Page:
“The climate that’s in Camden County, now: Black and Brown people don’t trust the police. We cannot deny that. We cannot put our head under a rock and act like it does not exist in Camden County. Let’s be clear,” he continued. “It has been so bad in our community with law enforcement, the insurance carrier dropped the county from their insurance, because of so many lawsuits being filed against the law enforcement.”

“It’s like redneck land over there,” Najma Muhammad said. “His sister told me that they still have Klan marches over there.”

Conviction and exoneration

Leonard Cure was convicted in Broward County, Fla., in 2004, for armed robbery with a firearm and aggravated assault with a firearm. He was sentenced to life in prison.

On the early morning of November 10, 2003, in Dania Beach, Fla., a man with a revolver forced his way into a Walgreens store, threatened an employee and left with $1,700 in cash, according to the Innocence Project of Florida’s profile of Mr. Cure, posted on its website.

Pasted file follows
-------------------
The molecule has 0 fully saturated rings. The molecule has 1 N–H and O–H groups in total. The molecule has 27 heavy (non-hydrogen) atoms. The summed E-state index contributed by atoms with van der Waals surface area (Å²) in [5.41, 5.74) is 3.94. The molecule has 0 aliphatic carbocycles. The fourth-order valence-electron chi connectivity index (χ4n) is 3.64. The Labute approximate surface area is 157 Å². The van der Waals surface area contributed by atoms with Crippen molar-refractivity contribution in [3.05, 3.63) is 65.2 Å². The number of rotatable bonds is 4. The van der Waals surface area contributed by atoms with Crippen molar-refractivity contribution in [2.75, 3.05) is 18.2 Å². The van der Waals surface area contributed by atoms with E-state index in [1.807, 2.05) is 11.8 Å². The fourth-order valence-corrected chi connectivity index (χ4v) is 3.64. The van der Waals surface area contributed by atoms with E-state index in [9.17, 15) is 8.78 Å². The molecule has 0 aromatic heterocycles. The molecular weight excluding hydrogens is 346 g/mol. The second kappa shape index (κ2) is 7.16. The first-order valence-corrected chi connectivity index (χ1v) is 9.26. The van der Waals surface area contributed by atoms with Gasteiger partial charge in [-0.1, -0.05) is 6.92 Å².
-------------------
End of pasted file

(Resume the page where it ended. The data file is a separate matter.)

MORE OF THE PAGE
Two employees, who were also the only witnesses in the case, described their observations to the police and were presented with a lineup of six men. 

“Not mentioned in this stage of investigation is that more than one of the six photos in the lineup was of Leonard Cure. Additionally, the ‘suspects’ from the lineup were gathered in a highly unethical way, through combing a law enforcement database of people who had previous interactions with law enforcement,” the profile says.

“They railroaded him from the beginning and then they tampered with evidence,” Ms. Muhammad said.

On the morning of the robbery, Mr. Cure left home with his then-girlfriend, Enid Roman, and her three children. Ms. Roman dropped Mr. Cure off at a bus stop. After exiting the first bus and before catching the second bus on the route he took to work, Mr. Cure stopped by an ATM three miles south of the Walgreens and took out $20, according to the profile. “This places him far from the crime at the same time it occurred,” it says.

When Mr. Cure’s manager reported in for work that morning, Mr. Cure was already there. In fact, Mr. Cure was always on time and always reported to work around 7:00 a.m. each day, according to his manager and a co-worker. Mr. Cure also wore his work attire and not the clothing identified in the incident.